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In August, during the heat of the summer, many of the most highly fragrant plants are in full bloom. Here in Tuscany, the warm air is suffused with the richly perfumed scents of damask roses, sprays of classic lavender and mountain herbs such as wild thyme, marjoram and sage. I find it impossible to walk past the ancient rosemary bush growing beside my door, weighed down with its sprigs of sea blue flowers, without rubbing the tips between my palms and then inhaling their lively and invigorating aroma.

Capturing the ‘true to nature’ scent of these lovely blooms was the enduring passion of the early perfumers. All early perfumes were made wholly from natural ingredients using fragrant petals, seeds, roots and bark together with scented gums and resins as well as a small number of products derived from animals such as musk. The raw materials of perfumery were among the first items to be traded between the East and the West and clay perfume pots still containing traces of their precious elixirs have been discovered from periods as early as 3500 BC in Mesopotamia.

Ancient records suggest that the Middle East and Far East especially India, China and Japan were home to the earliest perfumes. The Egyptians were also renowned for their perfumery expertise as were the Greeks and Romans in the West: indeed, the word ‘perfume’ literally means ‘through the smoke’ from the Latin per fumen since incense played an intrinsic role in the daily rituals of all these ancient civilisations. Burning specific fragrant plants, woods or resins was commonly performed in religious rights and for the maintenance of health and hygiene as well as for aesthetic purposes and sensual pleasure.

The first body perfumes were called unguents and were a type of ointment made by simply immersing the aromatic material in an oily or fatty base … a process called enfleurage. Later on, essential oils were extracted from the raw material in a variety of ways, such as by simple pressure and via a primitive form of distillation, but it was not until the 11th century A.D. under the Arab physician Avicenna, that the art of distillation of essential oils was perfected. Then, as the formulation and production of perfumes became more sophisticated it took on a whole range of different forms including scented powders, flower waters and aromatic infusions and as well as concentrated essences or essential oils.

By the early 16th century in Europe, it became common for women to prepare their own perfumes in a special room called a ‘still room’ literally ‘a distillation room’ employed for making aromatic household substances for hygienic and cosmetic use … also for making flavoured vinegars and home remedies. Roses were used extensively, such as for making cosmetic rose water, linens were scented with lavender and dried rosemary was scattered on the floor or carried as a hygienic measure.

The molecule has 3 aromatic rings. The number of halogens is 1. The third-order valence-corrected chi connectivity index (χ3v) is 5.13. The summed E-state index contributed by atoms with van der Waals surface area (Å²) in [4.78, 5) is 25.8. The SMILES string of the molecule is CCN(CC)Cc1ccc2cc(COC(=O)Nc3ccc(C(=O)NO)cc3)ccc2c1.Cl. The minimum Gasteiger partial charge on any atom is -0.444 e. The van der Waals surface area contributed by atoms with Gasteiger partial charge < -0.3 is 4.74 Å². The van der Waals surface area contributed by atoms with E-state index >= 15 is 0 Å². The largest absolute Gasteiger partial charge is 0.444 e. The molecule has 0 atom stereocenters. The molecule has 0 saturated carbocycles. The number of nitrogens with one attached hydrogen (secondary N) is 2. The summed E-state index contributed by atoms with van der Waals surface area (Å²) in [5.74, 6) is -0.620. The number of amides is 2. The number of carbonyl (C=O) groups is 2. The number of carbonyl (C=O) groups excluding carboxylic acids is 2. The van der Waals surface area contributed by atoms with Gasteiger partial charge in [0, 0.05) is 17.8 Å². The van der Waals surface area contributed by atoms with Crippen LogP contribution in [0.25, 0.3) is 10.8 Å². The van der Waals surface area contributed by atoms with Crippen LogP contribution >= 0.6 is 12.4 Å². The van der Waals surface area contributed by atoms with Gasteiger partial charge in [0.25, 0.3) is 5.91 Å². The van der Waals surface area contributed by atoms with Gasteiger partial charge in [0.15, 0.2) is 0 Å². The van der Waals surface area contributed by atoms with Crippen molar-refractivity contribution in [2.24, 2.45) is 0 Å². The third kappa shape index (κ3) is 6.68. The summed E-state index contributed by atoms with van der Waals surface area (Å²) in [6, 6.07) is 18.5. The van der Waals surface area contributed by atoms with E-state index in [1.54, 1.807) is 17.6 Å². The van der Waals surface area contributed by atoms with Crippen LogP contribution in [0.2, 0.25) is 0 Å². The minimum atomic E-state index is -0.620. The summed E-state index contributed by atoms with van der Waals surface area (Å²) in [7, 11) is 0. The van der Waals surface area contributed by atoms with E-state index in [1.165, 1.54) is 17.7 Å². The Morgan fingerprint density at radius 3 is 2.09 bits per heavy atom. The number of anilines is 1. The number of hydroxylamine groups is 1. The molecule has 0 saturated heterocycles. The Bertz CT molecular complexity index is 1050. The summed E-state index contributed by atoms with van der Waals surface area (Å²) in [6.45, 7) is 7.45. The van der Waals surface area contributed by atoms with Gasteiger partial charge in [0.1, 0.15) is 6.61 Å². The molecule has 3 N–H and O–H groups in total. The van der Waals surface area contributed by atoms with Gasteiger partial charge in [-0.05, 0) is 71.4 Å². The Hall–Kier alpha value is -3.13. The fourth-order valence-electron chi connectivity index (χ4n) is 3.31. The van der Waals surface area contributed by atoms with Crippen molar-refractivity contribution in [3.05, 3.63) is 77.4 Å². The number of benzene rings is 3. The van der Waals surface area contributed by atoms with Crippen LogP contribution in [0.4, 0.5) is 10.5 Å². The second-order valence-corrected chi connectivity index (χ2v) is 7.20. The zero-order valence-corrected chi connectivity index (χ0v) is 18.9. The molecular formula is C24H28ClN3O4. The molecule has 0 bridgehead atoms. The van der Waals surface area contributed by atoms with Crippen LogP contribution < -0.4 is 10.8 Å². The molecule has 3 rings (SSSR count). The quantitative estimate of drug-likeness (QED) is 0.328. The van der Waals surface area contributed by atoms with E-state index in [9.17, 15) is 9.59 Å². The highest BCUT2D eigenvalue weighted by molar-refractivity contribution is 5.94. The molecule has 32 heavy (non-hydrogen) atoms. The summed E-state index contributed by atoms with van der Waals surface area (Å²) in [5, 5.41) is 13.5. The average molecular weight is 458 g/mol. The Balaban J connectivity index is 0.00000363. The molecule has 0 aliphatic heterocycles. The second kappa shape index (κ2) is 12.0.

Modern perfumery was not born until the mid 19 th century with advances in biochemistry alongside the use of alcohol and the production of synthetic fragrances. Today, virtually all commercial perfumes are made 100% from synthetic materials. However, many people these days are experiencing allergic reactions to these synthetic scents, which can cause headaches, skin rashes and other symptoms. A ‘return to nature’ is now seen as imperative, not only for maintaining our own personal health, but also for the health of the planet. Here is a recipe for making a natural perfume based on an ancient unguent style perfume technique, which is easy and pleasurable to do at home.

How to Make a Natural Perfume

1) Pack a small jar with fresh flower material, such as jasmine flowers or rose petals. Always choose petals or flowers that are dry and in good condition.

2) Top up the jar with jojoba oil, seal well and allowed to stand for 24 hours.

3) Lift the flowers and put the plant material in a muslin bag and squeeze … allowing the scented oil to run back into the jar.

4) Repeat the process using fresh plant material every day for at least one week.

5) Eventually this will produce a very concentrated natural perfume of pure Jasmine or Rose, which can then be decanted into a decorative glass perfume bottle with a stopper.

In my book, ‘The Essential Aromatherapy Garden’ you can find out more about the history of aromatics; how to design an aromatherapy garden; methods for using scented herbs and flowers at home; how to make a wide range of natural aromatic recipes; plus access individual portraits of all the most useful aromatic plants to grow and how to use them. This beautifully illustrated book is now available on our website.